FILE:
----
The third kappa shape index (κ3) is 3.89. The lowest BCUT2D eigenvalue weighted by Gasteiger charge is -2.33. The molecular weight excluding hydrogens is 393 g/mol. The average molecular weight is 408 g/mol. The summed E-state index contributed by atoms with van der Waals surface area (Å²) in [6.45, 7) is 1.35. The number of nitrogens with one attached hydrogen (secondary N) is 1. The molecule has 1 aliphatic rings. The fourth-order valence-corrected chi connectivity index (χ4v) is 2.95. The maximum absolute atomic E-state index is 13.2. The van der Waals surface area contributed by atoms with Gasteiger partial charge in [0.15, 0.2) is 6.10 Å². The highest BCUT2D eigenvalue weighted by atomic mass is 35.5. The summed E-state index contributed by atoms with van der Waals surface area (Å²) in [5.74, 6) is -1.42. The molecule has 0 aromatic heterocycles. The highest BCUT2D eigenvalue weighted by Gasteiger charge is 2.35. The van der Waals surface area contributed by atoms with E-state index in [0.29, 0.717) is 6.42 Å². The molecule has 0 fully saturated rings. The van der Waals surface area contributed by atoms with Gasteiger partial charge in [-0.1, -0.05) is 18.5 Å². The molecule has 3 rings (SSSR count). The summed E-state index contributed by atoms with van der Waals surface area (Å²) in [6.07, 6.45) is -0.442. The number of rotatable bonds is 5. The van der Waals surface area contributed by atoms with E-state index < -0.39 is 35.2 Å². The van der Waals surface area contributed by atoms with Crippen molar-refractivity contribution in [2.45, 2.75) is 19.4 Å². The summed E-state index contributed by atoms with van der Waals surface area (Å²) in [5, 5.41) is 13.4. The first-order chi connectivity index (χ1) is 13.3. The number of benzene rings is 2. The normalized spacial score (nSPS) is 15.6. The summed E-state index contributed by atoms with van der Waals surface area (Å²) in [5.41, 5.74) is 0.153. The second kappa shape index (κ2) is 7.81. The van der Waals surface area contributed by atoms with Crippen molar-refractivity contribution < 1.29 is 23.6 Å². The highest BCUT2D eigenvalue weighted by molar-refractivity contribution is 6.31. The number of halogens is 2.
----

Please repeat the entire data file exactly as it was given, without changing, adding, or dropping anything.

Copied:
The third kappa shape index (κ3) is 3.89. The lowest BCUT2D eigenvalue weighted by Gasteiger charge is -2.33. The molecular weight excluding hydrogens is 393 g/mol. The average molecular weight is 408 g/mol. The summed E-state index contributed by atoms with van der Waals surface area (Å²) in [6.45, 7) is 1.35. The number of nitrogens with one attached hydrogen (secondary N) is 1. The molecule has 1 aliphatic rings. The fourth-order valence-corrected chi connectivity index (χ4v) is 2.95. The maximum absolute atomic E-state index is 13.2. The van der Waals surface area contributed by atoms with Gasteiger partial charge in [0.15, 0.2) is 6.10 Å². The highest BCUT2D eigenvalue weighted by atomic mass is 35.5. The summed E-state index contributed by atoms with van der Waals surface area (Å²) in [5.74, 6) is -1.42. The molecule has 0 aromatic heterocycles. The highest BCUT2D eigenvalue weighted by Gasteiger charge is 2.35. The van der Waals surface area contributed by atoms with E-state index in [0.29, 0.717) is 6.42 Å². The molecule has 0 fully saturated rings. The van der Waals surface area contributed by atoms with Gasteiger partial charge in [-0.1, -0.05) is 18.5 Å². The molecule has 3 rings (SSSR count). The summed E-state index contributed by atoms with van der Waals surface area (Å²) in [6.07, 6.45) is -0.442. The number of rotatable bonds is 5. The van der Waals surface area contributed by atoms with E-state index < -0.39 is 35.2 Å². The van der Waals surface area contributed by atoms with Crippen molar-refractivity contribution in [2.45, 2.75) is 19.4 Å². The summed E-state index contributed by atoms with van der Waals surface area (Å²) in [5, 5.41) is 13.4. The first-order chi connectivity index (χ1) is 13.3. The number of benzene rings is 2. The normalized spacial score (nSPS) is 15.6. The summed E-state index contributed by atoms with van der Waals surface area (Å²) in [5.41, 5.74) is 0.153. The second kappa shape index (κ2) is 7.81. The van der Waals surface area contributed by atoms with Crippen molar-refractivity contribution < 1.29 is 23.6 Å². The highest BCUT2D eigenvalue weighted by molar-refractivity contribution is 6.31. The number of halogens is 2.